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Twenty-one percent of Latin America’s primary school teachers do not have a teaching degree. Photo credit: Pexels.

Post-primary education is still precarious in Latin American countries

Latinometrics indicates that earlier and later years of schooling have the worst completion rates.

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A poor education is both a cause and a consequence of how productive a country is, affecting human development and wealth. With political, social and economic crises happening all over Latin America in the past years, this of course impacted education.   

Since the 70s, many efforts have been made to improve education in the continent, but even though gains were perceived, disparities are still great.  

A Latinometrics post states that specially in the earlier and later years of schooling are where most inequalities persist. 

In Chile, which is the most educated Latin American country, ⅓ of the population never get past primary school. In Mexico, 66% of preschool and primary school teachers in indigenous communities practiced without a degree. In Brazil, only 21% of 25-34 year-olds had a tertiary degree in 2019 — an important advantage since Brazilians with a tertiary degree earned 144% more than those with only secondary education.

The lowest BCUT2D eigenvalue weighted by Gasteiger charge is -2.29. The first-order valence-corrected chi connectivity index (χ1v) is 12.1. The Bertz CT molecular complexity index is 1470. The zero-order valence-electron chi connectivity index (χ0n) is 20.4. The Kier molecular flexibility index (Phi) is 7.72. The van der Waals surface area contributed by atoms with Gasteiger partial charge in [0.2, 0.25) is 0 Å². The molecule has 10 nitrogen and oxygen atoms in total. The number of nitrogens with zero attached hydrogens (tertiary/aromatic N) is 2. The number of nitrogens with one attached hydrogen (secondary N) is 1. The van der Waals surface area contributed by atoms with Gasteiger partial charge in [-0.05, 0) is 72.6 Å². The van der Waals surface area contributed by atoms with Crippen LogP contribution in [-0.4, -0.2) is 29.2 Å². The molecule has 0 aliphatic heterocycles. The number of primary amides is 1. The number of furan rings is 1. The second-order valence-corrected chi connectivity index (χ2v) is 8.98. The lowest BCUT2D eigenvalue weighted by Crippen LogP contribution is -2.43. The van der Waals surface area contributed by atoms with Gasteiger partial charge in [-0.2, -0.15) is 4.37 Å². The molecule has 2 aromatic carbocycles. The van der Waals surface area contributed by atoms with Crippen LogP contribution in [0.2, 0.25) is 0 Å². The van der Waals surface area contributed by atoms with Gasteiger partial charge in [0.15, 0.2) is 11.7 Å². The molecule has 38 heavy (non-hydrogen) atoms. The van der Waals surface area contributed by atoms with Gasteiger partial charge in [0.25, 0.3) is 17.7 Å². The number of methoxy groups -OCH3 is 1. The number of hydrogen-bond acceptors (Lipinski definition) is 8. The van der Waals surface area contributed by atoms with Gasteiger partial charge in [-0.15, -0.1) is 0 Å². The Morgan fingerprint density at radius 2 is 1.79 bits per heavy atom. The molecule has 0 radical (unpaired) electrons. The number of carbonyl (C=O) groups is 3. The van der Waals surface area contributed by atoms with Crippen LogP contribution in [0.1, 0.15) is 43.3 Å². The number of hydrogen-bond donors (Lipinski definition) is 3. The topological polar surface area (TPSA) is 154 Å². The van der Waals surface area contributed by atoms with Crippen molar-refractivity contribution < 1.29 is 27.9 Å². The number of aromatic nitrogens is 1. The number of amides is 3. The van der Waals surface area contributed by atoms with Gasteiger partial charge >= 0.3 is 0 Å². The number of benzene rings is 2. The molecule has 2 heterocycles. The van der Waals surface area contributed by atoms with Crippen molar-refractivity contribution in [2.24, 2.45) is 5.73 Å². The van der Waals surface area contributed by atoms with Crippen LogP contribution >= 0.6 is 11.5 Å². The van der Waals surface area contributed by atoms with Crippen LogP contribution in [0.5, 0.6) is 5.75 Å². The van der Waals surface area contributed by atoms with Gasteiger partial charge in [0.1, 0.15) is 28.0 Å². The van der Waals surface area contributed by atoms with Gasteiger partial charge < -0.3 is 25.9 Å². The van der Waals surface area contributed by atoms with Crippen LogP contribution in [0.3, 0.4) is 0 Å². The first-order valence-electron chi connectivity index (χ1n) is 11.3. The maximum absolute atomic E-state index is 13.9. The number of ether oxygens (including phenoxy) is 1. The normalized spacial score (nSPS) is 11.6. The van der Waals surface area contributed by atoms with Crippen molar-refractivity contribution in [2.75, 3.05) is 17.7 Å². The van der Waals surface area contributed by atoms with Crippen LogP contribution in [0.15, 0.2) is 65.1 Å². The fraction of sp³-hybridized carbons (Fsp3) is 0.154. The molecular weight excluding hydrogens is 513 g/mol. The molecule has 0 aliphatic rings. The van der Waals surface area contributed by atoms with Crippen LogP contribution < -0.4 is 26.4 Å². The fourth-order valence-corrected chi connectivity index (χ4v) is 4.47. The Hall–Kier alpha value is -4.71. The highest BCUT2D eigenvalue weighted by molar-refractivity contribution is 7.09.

The numbers also show a gap between the richest and poorest areas. Both in early childhood and secondary education, the attendance percentage in the richest segments is bigger. 

Considering the current globalized economy, Latinometrics states that Latin American countries need to also increase secondary and tertiary education in order to familiarize the population with computers and the English language — skills that are essential for the region's integration. However, the challenge is to do it without compromising early education. 

To learn more, click here
 

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